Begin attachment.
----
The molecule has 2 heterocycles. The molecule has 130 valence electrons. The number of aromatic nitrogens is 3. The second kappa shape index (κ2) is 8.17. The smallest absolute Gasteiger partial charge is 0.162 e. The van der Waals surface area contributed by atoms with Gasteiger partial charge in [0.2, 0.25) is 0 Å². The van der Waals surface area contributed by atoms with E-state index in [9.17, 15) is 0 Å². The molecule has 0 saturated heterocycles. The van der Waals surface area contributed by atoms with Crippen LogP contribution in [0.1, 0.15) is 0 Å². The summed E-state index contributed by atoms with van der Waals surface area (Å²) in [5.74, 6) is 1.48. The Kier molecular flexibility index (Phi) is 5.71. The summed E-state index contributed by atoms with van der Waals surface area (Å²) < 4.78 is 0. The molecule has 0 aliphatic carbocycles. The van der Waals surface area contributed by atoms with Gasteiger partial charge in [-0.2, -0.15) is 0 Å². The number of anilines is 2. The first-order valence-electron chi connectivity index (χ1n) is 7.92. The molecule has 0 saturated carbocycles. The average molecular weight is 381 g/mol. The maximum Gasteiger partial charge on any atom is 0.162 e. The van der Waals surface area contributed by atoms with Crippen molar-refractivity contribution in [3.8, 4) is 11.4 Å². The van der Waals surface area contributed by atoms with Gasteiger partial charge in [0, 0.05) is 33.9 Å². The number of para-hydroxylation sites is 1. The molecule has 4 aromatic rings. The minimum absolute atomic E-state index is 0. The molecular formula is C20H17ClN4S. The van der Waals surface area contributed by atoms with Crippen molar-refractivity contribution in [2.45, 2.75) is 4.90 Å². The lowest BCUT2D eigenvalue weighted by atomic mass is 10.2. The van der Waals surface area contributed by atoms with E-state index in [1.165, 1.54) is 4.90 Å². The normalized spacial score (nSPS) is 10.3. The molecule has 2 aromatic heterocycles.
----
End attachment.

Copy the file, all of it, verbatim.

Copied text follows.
The molecule has 2 heterocycles. The molecule has 130 valence electrons. The number of aromatic nitrogens is 3. The second kappa shape index (κ2) is 8.17. The smallest absolute Gasteiger partial charge is 0.162 e. The van der Waals surface area contributed by atoms with Gasteiger partial charge in [0.2, 0.25) is 0 Å². The van der Waals surface area contributed by atoms with E-state index in [9.17, 15) is 0 Å². The molecule has 0 saturated heterocycles. The van der Waals surface area contributed by atoms with Crippen LogP contribution in [0.1, 0.15) is 0 Å². The summed E-state index contributed by atoms with van der Waals surface area (Å²) in [5.74, 6) is 1.48. The Kier molecular flexibility index (Phi) is 5.71. The summed E-state index contributed by atoms with van der Waals surface area (Å²) < 4.78 is 0. The molecule has 0 aliphatic carbocycles. The van der Waals surface area contributed by atoms with Gasteiger partial charge in [-0.2, -0.15) is 0 Å². The number of anilines is 2. The first-order valence-electron chi connectivity index (χ1n) is 7.92. The molecule has 0 saturated carbocycles. The average molecular weight is 381 g/mol. The maximum Gasteiger partial charge on any atom is 0.162 e. The van der Waals surface area contributed by atoms with Crippen molar-refractivity contribution in [3.8, 4) is 11.4 Å². The van der Waals surface area contributed by atoms with Gasteiger partial charge in [0, 0.05) is 33.9 Å². The number of para-hydroxylation sites is 1. The molecule has 4 aromatic rings. The minimum absolute atomic E-state index is 0. The molecular formula is C20H17ClN4S. The van der Waals surface area contributed by atoms with Crippen molar-refractivity contribution in [2.45, 2.75) is 4.90 Å². The lowest BCUT2D eigenvalue weighted by atomic mass is 10.2. The van der Waals surface area contributed by atoms with E-state index in [1.165, 1.54) is 4.90 Å². The normalized spacial score (nSPS) is 10.3. The molecule has 2 aromatic heterocycles.